We plan to build an extensive About page that chronicles the work involved in creating e-Claire.

And finally, we will present our experiences with e-Claire at our 2011 annual library conference of community colleges in March.

Sustainability:

We know that e-Claire is an ambitious pilot project, and we are excited about its potential. If successful, Clairemont will migrate to this platform and use it as its primary portal. The e-Claire office will continue to operate and expand.

Part 2 – Project Budget

To develop and run e-Claire, we require a $14,630.11 grant to: (1) set up a central office equipped with four web workstations; (2) host our site; (3) train our staff in WordPress and Scriblio; and (4) provide coverage for our staff members who are working on the project. Please refer to the Table of Expenses for a summary.

The workstations were priced on-line from HP. Software will be purchased using an academic discount from JourneyEd.

For our beta release, we prefer to use a site hosted by an outside vendor.

Training expenses were held to a minimum. Two members of our staff are already familiar with WordPress and there are many good on-line courses to take. Lynda.com offers over 20 hours of WordPress video training, available on the Web for $25.00/month. We will purchase 4 months training for each of our PCs. ($400.00).

None of our staff members know Scriblio, but we anticipate only a subset of our development team will be required to use it. Much has been written about it, but training is currently not available. Our two lead developers will study the documentation, and collaborate with the growing Scriblio user community.

Staff expenses:

Development of e-Claire will require many hours of work from our staff. Obviously it is unrealistic to think the work will be evenly distributed, but our goal is to involve all librarians and assistants. For the purposes of this grant, we estimate that over the year, our six librarians will need to devote 15% of their time (approximately 35 days/librarian) to develop e-Claire, and our four assistants will devote 10% (approximately 23 days/assistant).

We need to compensate for the loss of 305 work days. Unpaid interns from a local graduate school in library science will cover around 215 days. This has been an accepted way of handling externally-funded development projects at Clairemont. To cover the remaining 80 days, part time library assistants will be hired at $120.00 per day, which totals $9,600.00.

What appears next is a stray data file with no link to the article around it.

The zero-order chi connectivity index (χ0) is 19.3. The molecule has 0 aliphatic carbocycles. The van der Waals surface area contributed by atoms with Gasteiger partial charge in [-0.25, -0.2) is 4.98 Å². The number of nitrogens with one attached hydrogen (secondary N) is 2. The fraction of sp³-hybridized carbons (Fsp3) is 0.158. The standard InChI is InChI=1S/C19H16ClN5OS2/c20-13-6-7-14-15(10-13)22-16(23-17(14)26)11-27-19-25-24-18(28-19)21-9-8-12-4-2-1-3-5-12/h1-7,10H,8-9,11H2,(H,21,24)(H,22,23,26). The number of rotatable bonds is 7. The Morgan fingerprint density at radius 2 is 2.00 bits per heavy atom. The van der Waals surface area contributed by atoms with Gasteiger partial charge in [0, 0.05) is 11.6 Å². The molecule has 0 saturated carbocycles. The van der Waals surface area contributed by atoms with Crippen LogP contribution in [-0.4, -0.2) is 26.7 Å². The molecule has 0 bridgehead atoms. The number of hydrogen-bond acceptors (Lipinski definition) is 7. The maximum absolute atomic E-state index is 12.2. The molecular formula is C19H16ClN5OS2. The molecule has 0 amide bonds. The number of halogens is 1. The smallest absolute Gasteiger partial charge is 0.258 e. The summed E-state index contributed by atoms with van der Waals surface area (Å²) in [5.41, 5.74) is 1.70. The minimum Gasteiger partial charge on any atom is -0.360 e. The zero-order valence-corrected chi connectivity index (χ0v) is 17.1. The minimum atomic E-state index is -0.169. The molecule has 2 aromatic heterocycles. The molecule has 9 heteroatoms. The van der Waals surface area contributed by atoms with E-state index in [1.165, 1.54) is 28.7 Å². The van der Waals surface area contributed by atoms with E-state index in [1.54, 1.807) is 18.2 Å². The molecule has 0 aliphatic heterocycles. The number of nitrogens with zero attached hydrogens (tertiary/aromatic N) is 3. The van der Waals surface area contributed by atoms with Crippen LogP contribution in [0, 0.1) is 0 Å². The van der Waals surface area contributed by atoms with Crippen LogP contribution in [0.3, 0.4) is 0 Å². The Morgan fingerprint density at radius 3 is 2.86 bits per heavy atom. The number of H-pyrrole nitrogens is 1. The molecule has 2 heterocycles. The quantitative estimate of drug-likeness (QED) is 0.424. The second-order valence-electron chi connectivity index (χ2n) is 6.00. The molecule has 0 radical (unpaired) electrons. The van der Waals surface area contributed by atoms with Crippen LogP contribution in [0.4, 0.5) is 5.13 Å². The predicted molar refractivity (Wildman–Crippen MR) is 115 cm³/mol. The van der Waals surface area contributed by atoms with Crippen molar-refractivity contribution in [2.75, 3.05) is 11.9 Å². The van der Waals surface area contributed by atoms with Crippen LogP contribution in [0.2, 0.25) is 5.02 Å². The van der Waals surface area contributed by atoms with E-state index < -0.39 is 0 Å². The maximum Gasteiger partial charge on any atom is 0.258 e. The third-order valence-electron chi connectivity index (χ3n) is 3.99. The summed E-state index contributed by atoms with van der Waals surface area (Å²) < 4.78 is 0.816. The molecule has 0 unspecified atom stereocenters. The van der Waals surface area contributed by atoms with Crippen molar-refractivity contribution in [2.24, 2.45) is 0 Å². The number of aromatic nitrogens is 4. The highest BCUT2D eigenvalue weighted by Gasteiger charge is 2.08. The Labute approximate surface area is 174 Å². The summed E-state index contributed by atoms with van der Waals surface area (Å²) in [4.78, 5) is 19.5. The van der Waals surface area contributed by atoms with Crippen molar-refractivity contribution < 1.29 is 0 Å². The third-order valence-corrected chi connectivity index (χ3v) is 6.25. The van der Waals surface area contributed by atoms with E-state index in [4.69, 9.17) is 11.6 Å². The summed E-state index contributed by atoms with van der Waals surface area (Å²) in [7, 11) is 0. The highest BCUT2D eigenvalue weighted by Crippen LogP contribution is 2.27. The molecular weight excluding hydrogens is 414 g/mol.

In-Kind Contributions:

A prior ITC grant in e-Learning expires in January, 2010, and a room will be available. The library’s director has agreed to an in-kind contribution of this space for e-Claire’s development headquarters. It has four desks with power supplies and Ethernet connections, but no computer equipment.

Publicity is vital to the success of this project, and we will aggressively promote e-Claire. Publicity costs are estimated to be around $1000.00, and will be covered by Clairemont Library.

The library will also hire, train and supervise library students to help defray staff expenses. The library will cover the administrative costs of these unpaid interns.

Table of Expenses

Unit Cost Units Amount
Equipment HP s5210t slim-line PC, Intel® Pentium® Dual Processor E5400, 3 GB memory, 500 GB Hard drive, 20″ monitors, keyboards, mice, 15 months Norton Anti-Virus $ 638.98 4 $ 2,555.92

Software Microsoft Office Professional $ 129.98 4 $ 519.92
Adobe Creative Suite 4 $ 339.98 4 $ 1,359.92

Hosting Daily Razor offers unlimited disk space, PHP, MySQL at $179.40/year $ 179.40 1 $ 179.40

Domain Name Registered through Daily Razor $ 14.95 1 $ 14.95

Training Lynda.com (four months @ $25./month for 4 computers) $ 100.00 4 $ 400.00

Labor Library assistants (80 days at $120.00/day). See above for Details $ 120.00 80 $ 9,600.00

Total $ 14,630.11

Part 4 – List of Sources Cited

References


About Scriblio. (2009). Retrieved October 24, 2009 from http://about.scriblio.net/
A fictionalized study: Clairemont Library usage. (2008). Retrieved October 24, 2009 from http://www.starlingcollege.edu/clairemontlibraryusage
A fictionalized study: Demographics at Startling College. (2008). Retrieved October 24, 2009 from http://www.starlingcollege.edu/handbook.
Bisson, C. (2009). Scriblio: WordPress-powered library catalogs. Lecture delivered at WordPress Camp 2009 NYC. Retrieved December 6, 2009 from http://www.youtube.com/watch?v=3iNsECImxdg
Eden, B. (2007, November-December). Reinventing the OPAC. Library Technology Reports, 43(6). 13-40.
HP s5210t series. (2009). Retrieved October 28, 2009 from http://www.shopping.hp.com/webapp/shopping/cto.do
JourneyEd. (2009). Retrieved October 28, 2009 from http://www.journeyed.com/
Lamson Library & Learning Commons. (2009) Plymouth State University. Retrieved October 24, 2009 from http://library.plymouth.edu/
Lynda.com (2009). Retrieved October 24, 2009 from http://www.lynda.com/
Microsoft Office Standard 2007. (2009). Retrieved October 24, 2009 from http://www.journeyed.com/item/Microsoft/Office+Standard/87281473
PHP/Ruby on Rails web hosting plans. (2009). DailyRazor Hosting. Retrieved October 24, 2009 from http://www.dailyrazor.com/php/promo.php
What are Facets? (2008). Retrieved December 10, 2009 from http://about.scriblio.net/wiki/what-are-facets/
WordPressMU. (2009). Retr